However, some results point to a more complex picture. Urban density has mixed effects on women’s share of majors, including a positive effect on women’s share of STEM and IT majors, but a negative relationship with accounting. Access to household and infrastructure resources positively predicts women’s share of health majors, but negatively predicts women’s share of IT majors. With respect to gender equity, measures of female educational access and higher provincial rates of well-educated and employed women are inversely associated with women’s participation in health and information technology, critical fields for Cambodia’s development goals. Overall, these socioeconomic provincial differences suggest the importance of more in-depth case studies on the relationship between socioeconomic development and sex segregation in higher education in Cambodia, as well as in other developing countries.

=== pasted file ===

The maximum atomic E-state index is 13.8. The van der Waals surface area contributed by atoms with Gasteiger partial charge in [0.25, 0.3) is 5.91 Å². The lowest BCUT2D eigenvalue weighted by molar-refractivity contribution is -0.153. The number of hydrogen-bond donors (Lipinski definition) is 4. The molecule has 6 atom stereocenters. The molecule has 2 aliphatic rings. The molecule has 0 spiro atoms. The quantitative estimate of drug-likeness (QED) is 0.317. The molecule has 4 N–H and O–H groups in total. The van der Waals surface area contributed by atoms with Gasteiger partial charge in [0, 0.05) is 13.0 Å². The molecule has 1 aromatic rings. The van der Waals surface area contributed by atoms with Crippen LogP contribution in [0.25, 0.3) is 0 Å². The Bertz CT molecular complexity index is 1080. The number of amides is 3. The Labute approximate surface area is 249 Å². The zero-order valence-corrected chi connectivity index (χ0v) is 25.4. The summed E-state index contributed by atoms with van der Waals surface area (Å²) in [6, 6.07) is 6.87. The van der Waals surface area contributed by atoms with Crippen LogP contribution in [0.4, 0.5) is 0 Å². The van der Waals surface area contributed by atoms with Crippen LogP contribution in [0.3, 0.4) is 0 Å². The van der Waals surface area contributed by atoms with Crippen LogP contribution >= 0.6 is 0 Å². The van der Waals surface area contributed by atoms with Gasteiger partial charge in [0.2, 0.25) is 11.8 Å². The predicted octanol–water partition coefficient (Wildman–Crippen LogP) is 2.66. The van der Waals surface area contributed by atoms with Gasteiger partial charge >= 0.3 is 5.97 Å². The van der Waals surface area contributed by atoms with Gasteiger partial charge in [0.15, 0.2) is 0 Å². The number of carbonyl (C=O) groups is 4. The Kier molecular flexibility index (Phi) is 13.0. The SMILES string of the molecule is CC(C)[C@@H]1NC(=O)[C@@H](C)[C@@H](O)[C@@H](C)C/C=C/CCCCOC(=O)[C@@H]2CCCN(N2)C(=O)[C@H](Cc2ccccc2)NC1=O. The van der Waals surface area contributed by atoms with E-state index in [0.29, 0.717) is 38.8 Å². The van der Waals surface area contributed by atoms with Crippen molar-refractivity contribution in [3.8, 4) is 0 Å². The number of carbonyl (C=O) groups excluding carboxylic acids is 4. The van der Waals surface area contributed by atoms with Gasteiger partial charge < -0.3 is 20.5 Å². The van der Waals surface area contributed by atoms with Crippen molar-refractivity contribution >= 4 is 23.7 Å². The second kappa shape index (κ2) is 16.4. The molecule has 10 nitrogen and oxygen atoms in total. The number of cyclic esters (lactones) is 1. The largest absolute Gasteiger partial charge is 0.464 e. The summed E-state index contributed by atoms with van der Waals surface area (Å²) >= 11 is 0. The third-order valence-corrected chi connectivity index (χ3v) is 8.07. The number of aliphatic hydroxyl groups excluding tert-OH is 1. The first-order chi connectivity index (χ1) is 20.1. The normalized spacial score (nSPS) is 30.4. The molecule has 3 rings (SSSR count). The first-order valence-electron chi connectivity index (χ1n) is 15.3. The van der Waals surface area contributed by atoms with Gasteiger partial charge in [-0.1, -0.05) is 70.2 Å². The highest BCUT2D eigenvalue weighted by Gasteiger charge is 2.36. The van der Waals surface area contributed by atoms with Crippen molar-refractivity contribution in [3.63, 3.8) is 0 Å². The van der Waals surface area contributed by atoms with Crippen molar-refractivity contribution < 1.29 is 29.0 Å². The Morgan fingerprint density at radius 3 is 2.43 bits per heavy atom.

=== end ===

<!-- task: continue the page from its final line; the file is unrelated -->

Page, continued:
Should the search for female scientists shift away from its focus on the most socioeconomically developed provinces and countries? One possibility is that globalization – occurring first in the major cities – might drive women away from STEM, implanting gendered ideologies where they did not previously exist. On the other hand, Cambodia and other less developed countries have rich and distinct cultural histories, including how gender functions as a social category, and thus it may be a premature assumption to conclude differences are driven by encroaching global forces, especially given this is the first study of gendered postsecondary education pathways in this non-Western and industrializing country context. Future empirical work may shed further light on global variation in the gendering of mathematics and science, including how our narrative compares to other, distinct socio-cultural contexts.
John Felkner is a faculty member in the Department of Urban & Regional Planning. The research discussed above was published in the January, 2020, Volume of the International Journal of Educational Development.
The feature image is from the U.S. Bureau of Labor Statistics.